August 16, 2009

From Munich to Gaza

For a long time now I've thought Human Rights Watch produced more reliable reports than Amnesty International, though after reading this I may need to re-evaluate my opinion.

UPDATE: I posted the link above when I was short on time. For those of you who don't feel like clicking on it, the gist is that the author of a recent Human Rights Watch report about Israeli soldiers in Gaza supported the infamous massacre of Israeli athletes at the 1972 Munich Olympics by terrorists in the Palestinian Liberation Organization. And that's just for starters.

David T at the leftist British blog Harry's Place is aghast at Human Rights Watch, an organization that perhaps should change its name.

Assuming that this is all correct, hiring a very extreme Communist, with simply horrendous views about Israel/Palestine to produce a report of this sort is akin hiring a man who was formerly active in the KKK to write about black people and crime. Fundraising for this sort of work in Saudi Arabia is like taking cash for this enterprise from the old Apartheid South Africa.

[...]

There is a value in impartial and properly researched criticism of the conduct of combatants in armed conflicts. However, by hiring a man whose ideological background is vicious, at least in the case of Israel, they have utterly disqualified themselves from performing this important task.

UPDATE: David Bernstein at The Volokh Conspiracy has published a limited defense of Joe Stork.

Posted by Michael J. Totten at August 16, 2009 2:01 PM
Comments
Noah Pollak has written much about HRW's anti-Israel biaxs lately. Though long known, lately it seems to have gotten rather severe, with their raising money in wonderful Saudi Arabia to fight "Pro-Israel pressure groups.". Incredible.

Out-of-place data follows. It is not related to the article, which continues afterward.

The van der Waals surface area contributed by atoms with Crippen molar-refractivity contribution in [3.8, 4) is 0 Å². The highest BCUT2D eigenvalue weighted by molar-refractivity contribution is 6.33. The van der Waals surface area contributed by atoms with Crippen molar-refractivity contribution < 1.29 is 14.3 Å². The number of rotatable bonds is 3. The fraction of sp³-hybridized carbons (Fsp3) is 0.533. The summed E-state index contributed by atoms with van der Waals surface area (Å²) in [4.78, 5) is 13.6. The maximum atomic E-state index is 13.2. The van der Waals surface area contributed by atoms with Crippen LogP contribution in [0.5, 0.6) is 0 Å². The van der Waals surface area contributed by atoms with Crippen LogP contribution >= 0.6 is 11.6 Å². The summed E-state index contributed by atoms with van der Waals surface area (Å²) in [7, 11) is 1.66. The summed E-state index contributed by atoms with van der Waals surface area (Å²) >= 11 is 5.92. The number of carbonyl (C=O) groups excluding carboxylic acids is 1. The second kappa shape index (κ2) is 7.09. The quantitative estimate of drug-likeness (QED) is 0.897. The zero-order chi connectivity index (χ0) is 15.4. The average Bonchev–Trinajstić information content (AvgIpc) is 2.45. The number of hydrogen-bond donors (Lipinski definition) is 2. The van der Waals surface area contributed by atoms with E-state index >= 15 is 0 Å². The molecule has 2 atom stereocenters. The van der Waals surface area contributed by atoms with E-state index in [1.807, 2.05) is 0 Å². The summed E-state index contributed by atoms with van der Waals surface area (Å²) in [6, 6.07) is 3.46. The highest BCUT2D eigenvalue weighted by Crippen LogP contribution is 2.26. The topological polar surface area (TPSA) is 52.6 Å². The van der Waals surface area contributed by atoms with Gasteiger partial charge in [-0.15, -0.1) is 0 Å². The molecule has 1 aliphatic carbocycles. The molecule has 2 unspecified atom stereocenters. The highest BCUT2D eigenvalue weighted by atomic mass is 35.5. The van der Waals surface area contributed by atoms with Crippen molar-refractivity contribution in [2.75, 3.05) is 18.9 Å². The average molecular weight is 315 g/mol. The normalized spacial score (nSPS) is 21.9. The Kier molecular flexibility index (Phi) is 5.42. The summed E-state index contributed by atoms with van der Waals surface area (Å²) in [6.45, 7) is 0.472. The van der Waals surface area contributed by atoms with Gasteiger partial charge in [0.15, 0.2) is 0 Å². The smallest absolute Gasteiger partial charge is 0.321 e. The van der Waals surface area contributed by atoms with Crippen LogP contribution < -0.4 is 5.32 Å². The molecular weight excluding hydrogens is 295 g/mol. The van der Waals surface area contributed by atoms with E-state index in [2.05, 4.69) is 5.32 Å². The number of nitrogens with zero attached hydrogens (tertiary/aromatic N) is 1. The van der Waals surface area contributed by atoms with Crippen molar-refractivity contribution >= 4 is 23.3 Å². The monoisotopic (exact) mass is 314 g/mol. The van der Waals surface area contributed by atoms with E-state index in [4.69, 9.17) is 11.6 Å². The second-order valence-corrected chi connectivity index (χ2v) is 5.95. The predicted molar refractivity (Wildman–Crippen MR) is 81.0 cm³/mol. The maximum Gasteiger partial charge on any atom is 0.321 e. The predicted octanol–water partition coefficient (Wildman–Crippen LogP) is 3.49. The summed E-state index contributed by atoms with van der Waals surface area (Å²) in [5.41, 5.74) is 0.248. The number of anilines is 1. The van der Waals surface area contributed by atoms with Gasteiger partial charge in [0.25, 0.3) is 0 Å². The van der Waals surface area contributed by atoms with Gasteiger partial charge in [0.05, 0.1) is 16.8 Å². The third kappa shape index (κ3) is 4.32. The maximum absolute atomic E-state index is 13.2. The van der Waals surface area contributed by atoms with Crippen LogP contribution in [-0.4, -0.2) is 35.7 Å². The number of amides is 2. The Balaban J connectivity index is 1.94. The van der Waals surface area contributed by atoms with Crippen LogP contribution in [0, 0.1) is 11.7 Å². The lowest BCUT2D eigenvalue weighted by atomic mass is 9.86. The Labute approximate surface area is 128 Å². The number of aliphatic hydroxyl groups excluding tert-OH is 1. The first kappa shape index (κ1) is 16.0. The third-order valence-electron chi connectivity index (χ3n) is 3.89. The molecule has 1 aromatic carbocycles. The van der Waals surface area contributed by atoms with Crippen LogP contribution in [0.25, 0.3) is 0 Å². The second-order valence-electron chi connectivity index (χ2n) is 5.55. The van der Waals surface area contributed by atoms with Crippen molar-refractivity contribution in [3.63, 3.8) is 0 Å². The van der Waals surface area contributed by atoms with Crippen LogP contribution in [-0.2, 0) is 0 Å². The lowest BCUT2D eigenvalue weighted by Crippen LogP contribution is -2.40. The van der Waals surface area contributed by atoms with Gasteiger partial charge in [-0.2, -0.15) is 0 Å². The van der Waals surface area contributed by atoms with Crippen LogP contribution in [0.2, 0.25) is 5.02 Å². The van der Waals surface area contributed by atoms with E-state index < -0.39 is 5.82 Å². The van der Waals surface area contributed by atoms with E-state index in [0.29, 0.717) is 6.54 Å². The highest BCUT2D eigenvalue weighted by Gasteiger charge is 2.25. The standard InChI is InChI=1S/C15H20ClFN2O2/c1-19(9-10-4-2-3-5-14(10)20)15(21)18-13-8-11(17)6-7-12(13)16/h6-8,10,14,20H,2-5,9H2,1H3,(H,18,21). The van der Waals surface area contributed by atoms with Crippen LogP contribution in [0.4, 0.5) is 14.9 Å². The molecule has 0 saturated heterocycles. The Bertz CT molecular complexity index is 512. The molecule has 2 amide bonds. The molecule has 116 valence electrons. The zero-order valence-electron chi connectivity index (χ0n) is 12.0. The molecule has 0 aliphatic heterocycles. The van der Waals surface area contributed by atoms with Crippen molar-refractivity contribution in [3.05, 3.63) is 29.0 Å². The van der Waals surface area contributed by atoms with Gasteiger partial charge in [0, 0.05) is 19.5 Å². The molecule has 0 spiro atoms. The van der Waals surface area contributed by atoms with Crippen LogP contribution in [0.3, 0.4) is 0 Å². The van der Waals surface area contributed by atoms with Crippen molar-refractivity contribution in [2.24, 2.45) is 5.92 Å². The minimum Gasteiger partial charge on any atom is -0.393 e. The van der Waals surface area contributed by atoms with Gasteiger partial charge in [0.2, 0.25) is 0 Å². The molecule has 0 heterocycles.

Posted by: calbear at August 16, 2009 10:58 pm
The Ma'ariv article is pretty thin soure material, even by the very low standards of Commentary. But I suppose when the messenger must be shot at all costs any ammo will suffice.
Posted by: Big Jilm at August 17, 2009 3:33 pm
Bil Jilm,
Pot, meet kettle.
According to Wikipedia, the author of the article (who is not employed or even published by Commentary) "supports the Two-state solution and opposes the settlements in the West Bank. He argues that the extreme right and the extreme left lead to the same goal of One-state solution. His articles concerning the Israeli-Arab conflict and his comparative studies led him to become the most translated Israeli journalist and a widely invited speaker about criticism of Israel."
By all means, though, shoot the messenger if that makes you feel better. You might as well since you're taking a gratuitous shot at Commentary, which isn't even the messenger.
Posted by: Michael J. Totten at August 17, 2009 3:39 pm
I said the linked source material was thin gruel, which it is, seeing as it is bereft of supporting detail and the only direct quotes appear to be decades old and are provided without any context.
To that assertion you apparently have no rebuttal aside from entirely irrelevant excerpts from the author's Wikipedia bio. Since I didn't say one word about the author of the piece, it occurs to me that you may wish to google "shooting the messenger" as you apparently don't understand the meaning of the phrase. I simply noted as an aside that the piece comes via Commentary, which has sadly fallen far from its distinguished roots into bog-standard conservative hackery. The Ma'ariv article is poorly-sourced and poorly-argued irrespective of whether it appears in Ma'ariv, Commentary, Foreign Affairs, or JAMA.
Posted by: Big Jilm at August 17, 2009 4:15 pm
do we need a report to know what happens their.
the interent is full with videos and commentaries from israeli soldiers confessing that they did war crimes, using phosphorus bombs, using illegal and banned weapons, bombing UN facilities.
The truth hurts, but it is the truth. When someone puts his finger in a wound the cries rise and he becomes a victim of the dark communist forces working in the dark to destroy Israel, the land of eqiuality and justice between all races and religions.
Posted by: akram sabra at August 17, 2009 10:12 pm
do we need a report to know what happens their.
the internet is full with videos and commentaries from Israeli soldiers confessing that they did war crimes, using phosphorus bombs, using illegal and banned weapons, bombing UN facilities.
The truth hurts, but it is the truth. When someone puts his finger in a wound the cries rise and he becomes a victim of the dark communist forces working in the dark to destroy Israel, the land of equality and justice between all races and religions.